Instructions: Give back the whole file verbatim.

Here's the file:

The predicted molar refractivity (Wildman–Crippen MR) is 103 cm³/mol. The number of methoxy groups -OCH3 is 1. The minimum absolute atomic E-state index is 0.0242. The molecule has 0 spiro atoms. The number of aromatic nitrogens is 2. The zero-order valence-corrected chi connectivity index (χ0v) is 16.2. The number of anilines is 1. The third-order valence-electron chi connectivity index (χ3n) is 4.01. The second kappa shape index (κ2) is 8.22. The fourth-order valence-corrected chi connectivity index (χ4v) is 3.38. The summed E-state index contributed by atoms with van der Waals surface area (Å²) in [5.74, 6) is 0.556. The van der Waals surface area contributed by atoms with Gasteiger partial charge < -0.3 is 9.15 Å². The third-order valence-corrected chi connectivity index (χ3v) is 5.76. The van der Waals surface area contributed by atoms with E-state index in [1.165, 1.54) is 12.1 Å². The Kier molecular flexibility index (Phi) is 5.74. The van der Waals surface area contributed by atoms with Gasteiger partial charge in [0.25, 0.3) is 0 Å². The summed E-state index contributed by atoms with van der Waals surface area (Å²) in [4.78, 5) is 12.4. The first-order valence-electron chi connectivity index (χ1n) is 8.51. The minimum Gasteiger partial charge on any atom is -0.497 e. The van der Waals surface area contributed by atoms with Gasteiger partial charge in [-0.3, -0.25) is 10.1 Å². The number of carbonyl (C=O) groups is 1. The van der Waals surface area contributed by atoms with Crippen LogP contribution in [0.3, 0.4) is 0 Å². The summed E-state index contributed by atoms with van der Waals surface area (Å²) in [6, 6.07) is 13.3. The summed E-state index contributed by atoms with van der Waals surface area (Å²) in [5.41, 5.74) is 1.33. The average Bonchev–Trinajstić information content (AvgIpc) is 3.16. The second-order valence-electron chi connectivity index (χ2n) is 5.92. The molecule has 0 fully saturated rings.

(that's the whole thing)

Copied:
The predicted molar refractivity (Wildman–Crippen MR) is 103 cm³/mol. The number of methoxy groups -OCH3 is 1. The minimum absolute atomic E-state index is 0.0242. The molecule has 0 spiro atoms. The number of aromatic nitrogens is 2. The zero-order valence-corrected chi connectivity index (χ0v) is 16.2. The number of anilines is 1. The third-order valence-electron chi connectivity index (χ3n) is 4.01. The second kappa shape index (κ2) is 8.22. The fourth-order valence-corrected chi connectivity index (χ4v) is 3.38. The summed E-state index contributed by atoms with van der Waals surface area (Å²) in [5.74, 6) is 0.556. The van der Waals surface area contributed by atoms with Gasteiger partial charge < -0.3 is 9.15 Å². The third-order valence-corrected chi connectivity index (χ3v) is 5.76. The van der Waals surface area contributed by atoms with E-state index in [1.165, 1.54) is 12.1 Å². The Kier molecular flexibility index (Phi) is 5.74. The van der Waals surface area contributed by atoms with Gasteiger partial charge in [0.25, 0.3) is 0 Å². The summed E-state index contributed by atoms with van der Waals surface area (Å²) in [4.78, 5) is 12.4. The first-order valence-electron chi connectivity index (χ1n) is 8.51. The minimum Gasteiger partial charge on any atom is -0.497 e. The van der Waals surface area contributed by atoms with Gasteiger partial charge in [-0.3, -0.25) is 10.1 Å². The number of carbonyl (C=O) groups is 1. The van der Waals surface area contributed by atoms with Crippen LogP contribution in [0.3, 0.4) is 0 Å². The summed E-state index contributed by atoms with van der Waals surface area (Å²) in [6, 6.07) is 13.3. The summed E-state index contributed by atoms with van der Waals surface area (Å²) in [5.41, 5.74) is 1.33. The average Bonchev–Trinajstić information content (AvgIpc) is 3.16. The second-order valence-electron chi connectivity index (χ2n) is 5.92. The molecule has 0 fully saturated rings.